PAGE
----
In the space sector during the 1960s and ’70s, Boeing built the Lunar Orbiters, NASA’s first spacecraft to orbit the Moon (1966–67), and the Mariner 10 space probe, which took the first close-up pictures of the surface of Mercury (1974–75). It also designed and built the first stage of the Saturn V rockets that sent Apollo astronauts to the Moon and the battery-powered Lunar Roving Vehicles used in the Apollo 15, 16, and 17 missions. In 1976 it entered the upper-stage-rocket arena when it was selected to develop the Inertial Upper Stage (IUS), a two-stage payload delivery vehicle that can be taken into space by either a space shuttle or a launcher such as the Titan. In 1993 NASA selected Boeing as the prime contractor for the ISS, and two years later the company became responsible for the integration and verification of ISS systems and the design, analysis, manufacture, verification, and delivery of the American components of the station.
In the 1960s and ’70s Boeing also diversified into areas such as marine craft (hydrofoils), transit systems, energy production, and agriculture but later refocused on aerospace. In 1981 the company first flew its twin-engine, wide-body Boeing 767, followed by its twin-engine, single-aisle 757 the next year. By featuring a common flight deck for the two aircraft, pilots who trained and qualified on one plane could also fly the other, thus reducing cost and increasing productivity for carriers. This concept of commonality also applied to more than 40 percent of all 757-767 parts. For its next jetliner, the twin-engine, wide-body 777, Boeing involved several key airlines in the development process in order to ensure that market needs and customer preferences were satisfied. Advances in computers and computer-aided design and manufacturing (CAD/CAM) software allowed Boeing to develop the 777 entirely on computers without having to build a physical mock-up of the airplane. The first flight took place in 1994.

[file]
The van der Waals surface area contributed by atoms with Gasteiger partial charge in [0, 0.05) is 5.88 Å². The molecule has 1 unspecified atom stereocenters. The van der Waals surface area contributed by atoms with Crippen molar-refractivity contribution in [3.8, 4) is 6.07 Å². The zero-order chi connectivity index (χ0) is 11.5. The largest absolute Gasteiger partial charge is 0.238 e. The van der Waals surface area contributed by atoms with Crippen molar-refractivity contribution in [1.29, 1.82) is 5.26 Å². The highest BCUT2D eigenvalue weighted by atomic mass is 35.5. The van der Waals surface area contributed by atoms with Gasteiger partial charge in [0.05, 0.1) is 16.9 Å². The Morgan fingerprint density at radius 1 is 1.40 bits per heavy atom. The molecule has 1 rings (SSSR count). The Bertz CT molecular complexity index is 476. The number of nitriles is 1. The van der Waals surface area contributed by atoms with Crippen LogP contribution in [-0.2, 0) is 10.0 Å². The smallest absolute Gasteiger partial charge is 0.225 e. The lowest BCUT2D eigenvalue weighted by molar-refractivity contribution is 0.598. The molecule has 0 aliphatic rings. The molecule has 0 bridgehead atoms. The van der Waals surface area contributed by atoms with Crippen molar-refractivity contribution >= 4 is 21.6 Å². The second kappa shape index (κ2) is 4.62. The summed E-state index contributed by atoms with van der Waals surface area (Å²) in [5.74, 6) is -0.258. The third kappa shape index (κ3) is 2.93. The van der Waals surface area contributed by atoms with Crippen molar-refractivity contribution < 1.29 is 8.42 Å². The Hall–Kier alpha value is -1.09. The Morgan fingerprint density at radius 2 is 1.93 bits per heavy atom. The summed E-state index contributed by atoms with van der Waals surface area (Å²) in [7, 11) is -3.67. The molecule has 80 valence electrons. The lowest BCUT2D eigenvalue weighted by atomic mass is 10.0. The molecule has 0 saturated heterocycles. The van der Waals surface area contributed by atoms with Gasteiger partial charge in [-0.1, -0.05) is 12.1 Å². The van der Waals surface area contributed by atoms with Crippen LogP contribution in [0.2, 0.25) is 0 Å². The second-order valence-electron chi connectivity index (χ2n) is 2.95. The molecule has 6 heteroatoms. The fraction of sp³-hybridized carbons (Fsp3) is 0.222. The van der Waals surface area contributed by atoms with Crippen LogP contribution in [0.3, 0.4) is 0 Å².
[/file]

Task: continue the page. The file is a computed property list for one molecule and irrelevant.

In 1991 the U.S. Air Force chose a design offered by a consortium comprising Lockheed (later Lockheed Martin), Boeing, and General Dynamics for a twin-engine advanced tactical fighter with stealth features; the aircraft was named the F-22 Raptor and was first flown in 1997. In 1996 Boeing and Lockheed Martin received U.S. defense contracts to build competitive technology demonstrators for the Joint Strike Fighter, intended as an affordable, next-generation, multirole fighter for the armed services of the United States and Britain. In 1995 Boeing joined Ukrainian, Russian, and Anglo-Norwegian partners to form Sea Launch, a commercial launch services company that sent satellites into geostationary orbit from a floating platform at an equatorial site in the Pacific Ocean. Commercial launches began in 1999. In 2000 Boeing acquired the satellite business of Hughes Electronics.
In 2003 Boeing began taking orders for the 787 Dreamliner, a mid-range jet with speeds (Mach 0.85) that would match the fastest wide-body long-range planes but with vastly improved fuel efficiency, thanks to new high-bypass turbofan engines built by Pratt & Whitney and Rolls-Royce and to a radically innovative body design. Roughly half of the primary structure of the 787, including the fuselage section and the wings, is to be made of carbon-fibre and plastic composite materials, lighter than the aluminum alloys used in most aircraft. Many airlines, faced with rising fuel costs, saw the 787 as key to upgrading their fleets in the following decade and ordered hundreds of the new planes. Originally scheduled to be delivered for commercial service starting in 2008, the 787 was beset with several production problems, not the least of which was failure of the crucial fuselage section in stress tests. Consequently Boeing was forced to postpone initial delivery to 2011.